Don’t Stop Me Now
Richard Branson and Boom Technology want to make a supersonic man out of you Aviation start-up Boom Technology has recently unveiled a prototype of a supersonic passenger jet that aims to be the next-generation Concorde. Backed by Virgin founder Richard Branson, the Baby Boom jet could be at the vanguard of a new era of affordable supersonic travel. Claimed to be the fastest civil aircraft ever made, the XB-1 Supersonic Demonstrator is set to make its first test flight in late 2017 and could take passengers from London to New York in 3.5 hours.
We’ve been here before. Concorde launched commercially in January 1976, but Air France and British Airways announced its demise in 2003, citing low passenger numbers following the July 2000 crash in which 100 passengers died, the slump in air travel following the September 11 attacks and rising maintenance costs. The project cost British and French taxpayers over £1bn prior to operation by the airlines, and Concorde’s first years ran at a loss, which led to an initiative to rebrand and a new fare structure.
Today’s lightweight materials and innovative designs have revolutionised supersonic production on a private scale. Step in Richard Branson. Again. Branson, founder of space tourism company Virgin Galactic among other well-known enterprises, tried and failed to save Concorde in 2003 when he offered roughly £5 million for British Airways’ fleet of five. Now Branson is partnering with Blake Scholl, a pilot and former Amazon executive, to attempt to offer 3.5-hour flights from London to New York for about $5,000 return.
The Virgin Group founder said that his spaceship company would assist Denver-based start-up Boom to construct a new generation of supersonic jets capable of transatlantic flight times not seen since Concorde was abandoned. According to Scholl, test flights will commence in southern California, with plans to launch the first commercial departures in 2023. He said Boom would succeed where Concorde failed because developments in technology and lighter materials mean that prices will be much lower.
The commercial version of the XB-1 craft is intended to hold up to 44 passengers. Boom claims that it will travel at a speed of 1,451 mph, or 10% faster than the Concorde and over twice as fast as the average airliner. Scholl says that tickets, at about the same price as tickets in business class in a conventional plane, won’t be just a bucket-list purchase any more. He said his planes could work on 500 different routes, but would concentrate initially on London to New York, San Francisco to Tokyo, and Los Angeles to Sydney.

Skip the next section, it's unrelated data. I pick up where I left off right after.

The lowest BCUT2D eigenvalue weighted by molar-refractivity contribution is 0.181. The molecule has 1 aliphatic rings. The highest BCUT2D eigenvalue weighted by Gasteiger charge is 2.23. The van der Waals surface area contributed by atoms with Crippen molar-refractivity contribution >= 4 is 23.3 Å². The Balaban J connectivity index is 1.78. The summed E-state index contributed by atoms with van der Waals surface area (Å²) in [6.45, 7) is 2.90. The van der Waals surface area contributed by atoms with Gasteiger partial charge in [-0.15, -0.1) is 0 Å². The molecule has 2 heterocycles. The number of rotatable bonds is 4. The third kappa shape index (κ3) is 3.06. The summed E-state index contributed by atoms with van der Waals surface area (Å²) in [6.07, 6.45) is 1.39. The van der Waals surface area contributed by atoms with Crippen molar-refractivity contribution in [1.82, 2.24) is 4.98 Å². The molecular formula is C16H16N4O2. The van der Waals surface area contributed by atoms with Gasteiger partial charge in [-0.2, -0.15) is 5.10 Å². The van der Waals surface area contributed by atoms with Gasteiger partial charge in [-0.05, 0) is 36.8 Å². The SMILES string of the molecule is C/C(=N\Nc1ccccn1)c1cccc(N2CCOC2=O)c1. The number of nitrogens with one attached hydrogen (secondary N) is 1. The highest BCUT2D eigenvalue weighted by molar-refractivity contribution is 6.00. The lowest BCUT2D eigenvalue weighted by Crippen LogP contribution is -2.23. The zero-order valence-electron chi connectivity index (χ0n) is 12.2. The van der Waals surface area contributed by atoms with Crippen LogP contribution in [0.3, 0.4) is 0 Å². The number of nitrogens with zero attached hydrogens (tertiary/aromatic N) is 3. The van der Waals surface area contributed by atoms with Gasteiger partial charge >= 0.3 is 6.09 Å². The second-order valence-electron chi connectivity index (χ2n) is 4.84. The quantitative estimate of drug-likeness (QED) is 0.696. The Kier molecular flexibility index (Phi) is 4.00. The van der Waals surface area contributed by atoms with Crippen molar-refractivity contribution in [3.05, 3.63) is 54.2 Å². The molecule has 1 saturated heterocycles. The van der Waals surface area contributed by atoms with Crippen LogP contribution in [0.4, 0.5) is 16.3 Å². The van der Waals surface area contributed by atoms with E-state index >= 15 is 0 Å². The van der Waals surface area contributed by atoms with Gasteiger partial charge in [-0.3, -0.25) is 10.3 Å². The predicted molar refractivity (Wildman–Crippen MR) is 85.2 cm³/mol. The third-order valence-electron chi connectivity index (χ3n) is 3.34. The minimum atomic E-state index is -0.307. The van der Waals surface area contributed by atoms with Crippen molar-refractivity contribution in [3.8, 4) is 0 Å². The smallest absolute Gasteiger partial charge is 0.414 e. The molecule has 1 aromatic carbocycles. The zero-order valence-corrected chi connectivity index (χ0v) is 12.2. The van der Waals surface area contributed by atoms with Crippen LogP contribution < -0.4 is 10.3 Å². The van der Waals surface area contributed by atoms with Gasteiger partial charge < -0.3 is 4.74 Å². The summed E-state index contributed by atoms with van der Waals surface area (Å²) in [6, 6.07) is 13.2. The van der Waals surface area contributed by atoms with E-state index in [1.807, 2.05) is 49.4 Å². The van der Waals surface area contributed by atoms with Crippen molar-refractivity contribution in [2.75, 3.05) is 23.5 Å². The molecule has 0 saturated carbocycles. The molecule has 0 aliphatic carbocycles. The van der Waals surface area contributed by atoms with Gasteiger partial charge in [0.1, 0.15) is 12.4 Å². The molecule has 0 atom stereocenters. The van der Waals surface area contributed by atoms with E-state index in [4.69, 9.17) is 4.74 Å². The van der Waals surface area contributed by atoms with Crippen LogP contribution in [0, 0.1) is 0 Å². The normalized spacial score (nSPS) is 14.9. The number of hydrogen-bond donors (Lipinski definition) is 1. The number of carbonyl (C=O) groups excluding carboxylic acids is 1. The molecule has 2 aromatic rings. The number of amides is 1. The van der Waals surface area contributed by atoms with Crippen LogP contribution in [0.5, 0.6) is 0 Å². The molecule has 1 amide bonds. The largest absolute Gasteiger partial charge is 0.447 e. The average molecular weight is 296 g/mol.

Boom says that the first airlines to offer supersonic travel will enjoy a significant competitive advantage, with 2.6x faster flight allowing them to win profitable premium passengers. Further, it says, a halo effect will increase share even on subsonic routes, as customers will prefer to earn loyalty points with carriers that offer supersonic. This would be a significant shift in the competitive landscape. Today’s carriers compete on operating costs and thin margins because the service is relatively undifferentiated.
Boom thinks that supersonic travel offers the opportunity for airlines to offer a dramatically more attractive product. Crucially, Boom believes that passengers will be willing to pay a premium to satisfy their need for speed. Today, passengers pay a 4-5x premium for business class, though those seats don’t arrive any sooner than economy, and they pay a premium for non-stop (vs connecting) services. Boom maintains that it is reasonable and viable to expect higher fares for still-faster service. It also highlights the cost savings associated with supersonic flight, including saved executive time, saved hotel expenses, and saved meals and entertainment expenses. Boom is also seeking to rethink the passenger experience.
Its goal is “to provide a tranquil and stress-free experience from the moment you step aboard, whether you want to work, play, or relax. Each passenger has a large personal window, direct aisle access, and a dedicated overhead bin. Seat dimensions will be similar to short-haul first class, with many subtle and not-so-subtle design improvements.” There are some hurdles to overcome first. Concorde was accused of excessive sound emissions, and supersonic flight over the US is currently banned.
Boom says that this ban should be reversed and replaced with a common-sense noise standard to promote efficient, affordable supersonic flight while disallowing nuisance. In the meantime, the Boom jet will fly routes that are primarily overwater such as the above-mentioned New York to London or San Francisco to Tokyo routes, flying subsonically when over land.